Fiscal Conservatism is a Euphemism for Pain

The first draft of this blog was written in the aftermath of Liz Truss and Kwasi Kwarteng’s so called mini budget. When that blew the doors off the British economy, and Kwasi got his marching orders, a second version was written. It focused on the reforms announced in the mini budget around off-payroll rules that were planned for IR35.  But before the popped bubbly had time to lose its fizz, Liz Truss handed control of the economy to Jeremy Hunt.  He lost no time in letting the markets know that the grownups were back in control by shredding the mini budget, and with it Truss’s and Kwarteng’s disastrous libertarian growth plans.  At this point, there was no point in doing another draft of the blog, not with the writing on the wall for Liz Truss. And so, the inevitable happened. Just hours after she stole that line from Peter Mandelson and told the UK and the world that she was a fighter not a quitter, she quit. Now Rishi Sunak has received his coronation and I’m sure he must be thinking how he could have saved the UK the £65 billion pounds it cost to shore up the economy, if only the previous leadership election had been decided among the Tory parliamentary party, and not its 140,000 party members.

 

Sunak enters Downing St as the first person of colour to hold the office and the youngest PM since Robert Banks Jenkinson, the Earl of Liverpool in 1812. He too was a Conservative who assumed office also aged 42 after the assassination of his predecessor. It could be argued that Rishi Sunak is taking power following the political assassination of his predecessor by Graham Brady, leader of the 1922 committee. But that simply isn’t true. Liz Truss is responsible for her own political assassination. She didn’t need anyone’s help.

 

Jenkinson became known for the repressive measures he used to restore order, not to his party, but to his country. Rishi Sunak is being urged by the Chancellor he inherited from Liz Truss to press ahead with spending cuts ahead of the Bank of England’s key interest rate meeting on November 3rd. If he listens to Jeremy Hunt, he too will be imposing repressive measures on the British public as he tries to restore order to the UK economy.

 

A final note on the Earl of Liverpool. When he left office the Tory party was rending itself asunder after dominating the House of Commons for more than 40 years. This current wave of Conservative domination has not lasted quite that long, but a key part of the new PM’s brief is to bring stability to a party that is on its fifth leader and Prime Minister in just six years. He has quite the hill to climb.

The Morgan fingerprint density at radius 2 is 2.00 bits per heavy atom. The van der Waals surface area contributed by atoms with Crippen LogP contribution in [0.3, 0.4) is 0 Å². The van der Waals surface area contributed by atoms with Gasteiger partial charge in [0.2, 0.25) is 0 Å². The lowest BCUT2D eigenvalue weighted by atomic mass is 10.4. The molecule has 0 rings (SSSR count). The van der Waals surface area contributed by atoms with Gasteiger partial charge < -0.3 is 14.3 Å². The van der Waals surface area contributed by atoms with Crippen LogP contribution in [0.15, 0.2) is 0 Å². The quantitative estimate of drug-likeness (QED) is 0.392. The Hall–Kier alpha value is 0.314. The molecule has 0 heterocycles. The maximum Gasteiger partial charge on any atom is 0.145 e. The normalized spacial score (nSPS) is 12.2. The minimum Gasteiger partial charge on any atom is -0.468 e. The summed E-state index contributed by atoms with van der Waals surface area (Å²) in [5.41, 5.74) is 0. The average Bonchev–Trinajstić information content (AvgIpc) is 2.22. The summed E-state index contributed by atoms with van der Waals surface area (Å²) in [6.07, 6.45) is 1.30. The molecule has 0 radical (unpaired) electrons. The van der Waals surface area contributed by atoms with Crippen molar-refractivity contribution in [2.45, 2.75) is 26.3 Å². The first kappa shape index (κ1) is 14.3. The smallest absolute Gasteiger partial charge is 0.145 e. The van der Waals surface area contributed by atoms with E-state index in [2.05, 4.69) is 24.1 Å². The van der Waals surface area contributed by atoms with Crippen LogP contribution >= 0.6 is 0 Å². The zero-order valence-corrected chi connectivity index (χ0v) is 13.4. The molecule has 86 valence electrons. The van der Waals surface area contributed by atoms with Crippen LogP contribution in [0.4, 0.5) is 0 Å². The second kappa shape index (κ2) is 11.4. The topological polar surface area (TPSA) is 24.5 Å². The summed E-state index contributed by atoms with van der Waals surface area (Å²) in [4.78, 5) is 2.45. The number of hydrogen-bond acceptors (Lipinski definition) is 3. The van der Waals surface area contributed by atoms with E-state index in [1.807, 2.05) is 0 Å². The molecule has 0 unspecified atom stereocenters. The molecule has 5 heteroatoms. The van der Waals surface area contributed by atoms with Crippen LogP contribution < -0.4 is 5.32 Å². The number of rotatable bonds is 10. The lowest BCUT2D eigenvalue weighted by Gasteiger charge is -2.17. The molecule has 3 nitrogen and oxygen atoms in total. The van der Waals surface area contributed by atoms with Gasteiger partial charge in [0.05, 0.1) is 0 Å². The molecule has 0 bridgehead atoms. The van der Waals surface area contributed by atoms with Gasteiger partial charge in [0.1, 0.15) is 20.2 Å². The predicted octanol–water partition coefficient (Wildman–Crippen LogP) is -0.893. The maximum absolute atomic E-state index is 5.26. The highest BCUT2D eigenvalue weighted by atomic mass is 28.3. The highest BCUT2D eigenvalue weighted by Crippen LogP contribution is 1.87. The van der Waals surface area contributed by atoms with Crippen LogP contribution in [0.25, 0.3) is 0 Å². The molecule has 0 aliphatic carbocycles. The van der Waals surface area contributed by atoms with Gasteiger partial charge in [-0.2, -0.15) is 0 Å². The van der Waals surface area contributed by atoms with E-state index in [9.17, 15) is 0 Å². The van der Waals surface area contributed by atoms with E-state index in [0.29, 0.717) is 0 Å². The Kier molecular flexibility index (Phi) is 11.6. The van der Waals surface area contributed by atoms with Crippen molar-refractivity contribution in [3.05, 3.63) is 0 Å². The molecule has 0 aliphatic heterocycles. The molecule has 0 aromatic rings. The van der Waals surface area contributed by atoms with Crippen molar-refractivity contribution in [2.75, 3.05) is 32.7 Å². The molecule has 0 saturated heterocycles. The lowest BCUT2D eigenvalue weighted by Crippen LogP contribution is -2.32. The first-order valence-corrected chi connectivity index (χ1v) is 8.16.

Sunak will no doubt be thinking ‘I told you so’, when he looks at the debt pile that Liz Truss managed to oversee in her six weeks or so as PM. He told her during the leadership hustings that her economic policies were bonkers and would raise mortgage interest rates to 7%. Having hit highs not seen since the economic crash in 2008, the two and five year fixed rates as Sunak takes office are 6.55% and 6.43% respectively.  So, he wasn’t far off the mark.

 

But what can Rishi Sunak and his government realistically do to bring those mortgage rates down? Well, there is some good news. Rishi Sunak has already held the role of Chancellor of the Exchequer. So at least he is financially literate. The other good news is that gilt yields, that is the rate of interest the government must pay to borrow on international markets, has fallen to close to the level they were at before Truss’s mini budget.  The Bank of England’s deputy Governor, Dave Ramsden noted that “Credibility is being recovered, at least on that benchmark measure, but that has to be followed through”.

 

But the not so good news for the British taxpayer is that Tory MPs are banking on a fiscally conservative economic team of Sunak and Hunt to reassure markets and help to hold down borrowing costs, which will then feed through into lower mortgage bills. Lower mortgage bills are good. But fiscal conservatism is a euphemism for pain, and that pain will be felt in the form of higher taxes and reduced public spending.  The hole these measures must fill is £40 billion pounds deep. Even if this debt is brought under control over five years, that’s £8 billion pounds a year that will come out of the pockets of UK’s taxpayers either in the form of increased taxes or cuts to services.  Rishi Sunak said as much when he spoke to the party faithful at Conservative Headquarters following his election.  He said, “The UK is a great country but there is no doubt we face a profound economic challenge. We now need stability and unity and I will make it my utmost priority to bring our party and our country together”.  In other words, he’s saying that the UK is deep in the muck, but that he’ll do his best.

 

Had he been elected in the run-off against Liz Truss, his in-tray would have been daunting. Inflation would still be at levels not seen since the 80s, the energy crisis would still have to be dealt with, public services would still have been stretched and industrial unrest would not have just vanished. But in the six weeks since he lost to Truss, she has managed to make the challenge facing Sunak all the harder by deepening a crisis in the public finances and further polarising the factions within the Tory party.

 

If you’re reading this, it means that UK politics stood still long enough for this blog to not be out of date as soon as it was written. That, in itself, is a positive and hopefully a sign of a more stable economic environment to come, although at a painful cost.

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